NSA

The Defense Department Wants to Spin Off the NSA

An independent NSA could free up DOD resources for more cyberattacks, assuming they can find enough programmers.
The Defense Department Wants to Spin Off the NSA
Image credit: Thomas Trutschel | Getty Images
News reporter
2 min read
This story originally appeared on PCMag

Secretary of Defense Ash Carter wants his agency to loosen its ties with the National Security Agency, but admits that it's no easy task.

Speaking at the TechCrunch Disrupt conference in San Francisco yesterday, Carter said the NSA and the Department of Defense are facing a shortage of talented programmers, the same problem many Silicon Valley entrepreneurs have grappled with for years.

 

"There just haven't been enough people to go around," Carter said, adding that there is no timeline for separating the two agencies, nor a concrete plan for attracting the right mix of civilian contractors and military personnel to staff an independent cybersecurity agency.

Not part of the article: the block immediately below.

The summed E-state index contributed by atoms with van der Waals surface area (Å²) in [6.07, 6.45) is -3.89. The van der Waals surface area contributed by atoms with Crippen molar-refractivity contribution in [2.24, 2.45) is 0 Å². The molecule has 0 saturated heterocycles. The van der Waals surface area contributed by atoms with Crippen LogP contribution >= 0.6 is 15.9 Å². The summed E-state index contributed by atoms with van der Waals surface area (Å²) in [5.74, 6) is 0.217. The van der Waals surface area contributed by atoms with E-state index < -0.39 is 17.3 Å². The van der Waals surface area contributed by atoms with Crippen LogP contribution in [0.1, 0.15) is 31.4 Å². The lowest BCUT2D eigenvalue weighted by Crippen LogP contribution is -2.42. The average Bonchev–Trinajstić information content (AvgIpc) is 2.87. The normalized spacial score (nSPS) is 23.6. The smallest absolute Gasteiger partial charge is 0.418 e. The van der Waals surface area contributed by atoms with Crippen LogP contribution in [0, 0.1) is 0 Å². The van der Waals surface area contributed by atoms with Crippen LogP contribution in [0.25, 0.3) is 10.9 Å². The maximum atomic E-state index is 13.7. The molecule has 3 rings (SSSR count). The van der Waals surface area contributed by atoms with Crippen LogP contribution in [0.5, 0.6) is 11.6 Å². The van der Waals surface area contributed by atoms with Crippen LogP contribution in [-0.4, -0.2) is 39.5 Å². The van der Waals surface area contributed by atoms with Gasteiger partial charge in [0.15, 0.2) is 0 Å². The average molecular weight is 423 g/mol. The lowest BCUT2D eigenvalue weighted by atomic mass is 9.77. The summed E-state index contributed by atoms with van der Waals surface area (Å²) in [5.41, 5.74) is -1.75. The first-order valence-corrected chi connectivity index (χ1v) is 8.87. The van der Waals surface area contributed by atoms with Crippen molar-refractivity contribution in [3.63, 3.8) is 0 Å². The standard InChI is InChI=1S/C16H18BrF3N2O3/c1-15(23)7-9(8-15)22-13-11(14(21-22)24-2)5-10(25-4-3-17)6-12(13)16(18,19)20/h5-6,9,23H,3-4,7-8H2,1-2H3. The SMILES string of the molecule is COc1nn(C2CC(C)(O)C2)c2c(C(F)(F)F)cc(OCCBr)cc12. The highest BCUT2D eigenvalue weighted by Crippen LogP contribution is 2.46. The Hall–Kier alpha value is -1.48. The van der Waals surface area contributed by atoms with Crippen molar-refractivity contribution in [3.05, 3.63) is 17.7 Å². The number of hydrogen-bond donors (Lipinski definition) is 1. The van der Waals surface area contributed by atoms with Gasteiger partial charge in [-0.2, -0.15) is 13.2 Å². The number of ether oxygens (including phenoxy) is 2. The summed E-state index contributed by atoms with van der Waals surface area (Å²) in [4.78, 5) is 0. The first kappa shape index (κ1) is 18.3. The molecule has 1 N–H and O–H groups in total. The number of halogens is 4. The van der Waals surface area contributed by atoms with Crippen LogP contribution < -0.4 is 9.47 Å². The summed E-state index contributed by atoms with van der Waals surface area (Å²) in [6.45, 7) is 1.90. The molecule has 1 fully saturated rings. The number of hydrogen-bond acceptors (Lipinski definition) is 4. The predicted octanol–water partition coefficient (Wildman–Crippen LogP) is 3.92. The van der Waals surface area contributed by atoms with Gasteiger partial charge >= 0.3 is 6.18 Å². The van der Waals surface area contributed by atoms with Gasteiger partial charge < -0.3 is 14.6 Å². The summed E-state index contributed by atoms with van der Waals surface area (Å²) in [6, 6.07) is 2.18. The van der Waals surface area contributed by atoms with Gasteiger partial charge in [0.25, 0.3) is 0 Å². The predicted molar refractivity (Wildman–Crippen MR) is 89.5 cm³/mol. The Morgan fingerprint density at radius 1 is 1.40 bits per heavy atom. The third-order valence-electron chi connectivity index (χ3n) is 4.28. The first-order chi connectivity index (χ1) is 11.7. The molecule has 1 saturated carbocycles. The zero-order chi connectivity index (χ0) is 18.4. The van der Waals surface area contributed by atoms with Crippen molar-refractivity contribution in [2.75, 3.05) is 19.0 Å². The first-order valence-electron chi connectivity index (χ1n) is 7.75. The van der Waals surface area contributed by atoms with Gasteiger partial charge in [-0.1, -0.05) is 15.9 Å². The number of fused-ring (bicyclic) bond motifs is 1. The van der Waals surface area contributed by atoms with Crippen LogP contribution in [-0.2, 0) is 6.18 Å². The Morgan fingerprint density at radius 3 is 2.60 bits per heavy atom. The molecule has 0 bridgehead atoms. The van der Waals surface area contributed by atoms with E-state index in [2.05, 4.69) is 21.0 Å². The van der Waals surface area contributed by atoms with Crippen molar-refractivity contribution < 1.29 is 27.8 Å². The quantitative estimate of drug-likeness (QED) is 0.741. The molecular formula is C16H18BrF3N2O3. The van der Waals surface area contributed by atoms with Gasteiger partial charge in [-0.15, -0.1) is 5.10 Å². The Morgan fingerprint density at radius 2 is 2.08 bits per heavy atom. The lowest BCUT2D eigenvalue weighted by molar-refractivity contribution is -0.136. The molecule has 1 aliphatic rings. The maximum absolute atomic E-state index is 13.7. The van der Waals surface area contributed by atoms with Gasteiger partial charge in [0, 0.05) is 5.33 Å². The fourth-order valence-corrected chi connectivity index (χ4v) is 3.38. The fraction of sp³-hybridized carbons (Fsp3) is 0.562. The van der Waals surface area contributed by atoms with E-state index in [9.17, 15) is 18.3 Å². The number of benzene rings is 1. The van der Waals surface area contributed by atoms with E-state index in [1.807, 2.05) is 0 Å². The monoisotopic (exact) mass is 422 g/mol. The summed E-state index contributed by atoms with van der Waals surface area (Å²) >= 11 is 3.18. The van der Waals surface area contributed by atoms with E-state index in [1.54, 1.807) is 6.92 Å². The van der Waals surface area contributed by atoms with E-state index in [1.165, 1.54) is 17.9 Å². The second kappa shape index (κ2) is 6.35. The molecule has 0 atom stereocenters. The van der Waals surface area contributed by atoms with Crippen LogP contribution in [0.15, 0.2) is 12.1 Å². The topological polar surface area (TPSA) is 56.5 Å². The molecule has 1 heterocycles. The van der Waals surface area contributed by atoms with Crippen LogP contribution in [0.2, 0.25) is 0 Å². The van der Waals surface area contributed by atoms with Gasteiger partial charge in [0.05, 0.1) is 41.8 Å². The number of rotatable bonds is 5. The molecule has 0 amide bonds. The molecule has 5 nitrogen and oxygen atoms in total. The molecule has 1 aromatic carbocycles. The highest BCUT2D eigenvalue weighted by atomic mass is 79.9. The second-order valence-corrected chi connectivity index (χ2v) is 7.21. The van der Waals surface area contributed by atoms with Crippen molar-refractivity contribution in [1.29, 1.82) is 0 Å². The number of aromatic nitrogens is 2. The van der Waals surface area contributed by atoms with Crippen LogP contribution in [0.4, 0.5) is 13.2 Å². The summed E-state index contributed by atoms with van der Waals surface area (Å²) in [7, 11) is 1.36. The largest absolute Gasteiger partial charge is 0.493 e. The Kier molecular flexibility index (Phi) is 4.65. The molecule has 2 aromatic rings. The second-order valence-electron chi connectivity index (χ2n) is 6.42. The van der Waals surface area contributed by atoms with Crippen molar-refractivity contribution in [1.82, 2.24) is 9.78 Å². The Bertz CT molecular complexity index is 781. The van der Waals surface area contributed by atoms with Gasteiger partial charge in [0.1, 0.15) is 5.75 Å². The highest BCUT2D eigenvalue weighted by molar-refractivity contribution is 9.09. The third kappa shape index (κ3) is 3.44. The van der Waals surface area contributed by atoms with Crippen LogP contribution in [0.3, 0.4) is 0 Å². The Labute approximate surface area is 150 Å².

The NSA currently shares its director and many other resources with the Defense Department's U.S. Cyber Command. The Obama administration first floated a plan to separate the two in 2013, when Edward Snowden exposed the NSA's worldwide spying apparatus in leaked documents. Keith Alexander, the NSA's director at the time, mothballed the plan.

But Carter is now advocating anew for a split, with the support of current NSA director James Clapper. Though he hasn't said as much publicly, Carter is rumored to be building Cyber Command into a full-fledged fighting force that has its own network accesses to conduct cyber attacks on American enemies, according to the Washington Post.

At the same time, he is also advocating strong encryption for the U.S. government and private citizens to protect against similar attacks from abroad. He stopped short of saying that encryption should be a fundamental right, but today's remarks were the latest of several overtures to Silicon Valley over the past few years to push for the government and tech companies to work together on cybersecurity.

"I think there are ways to [achieve stronger encryption], but I don't think there's one way that's going to be invented by the government," he said.

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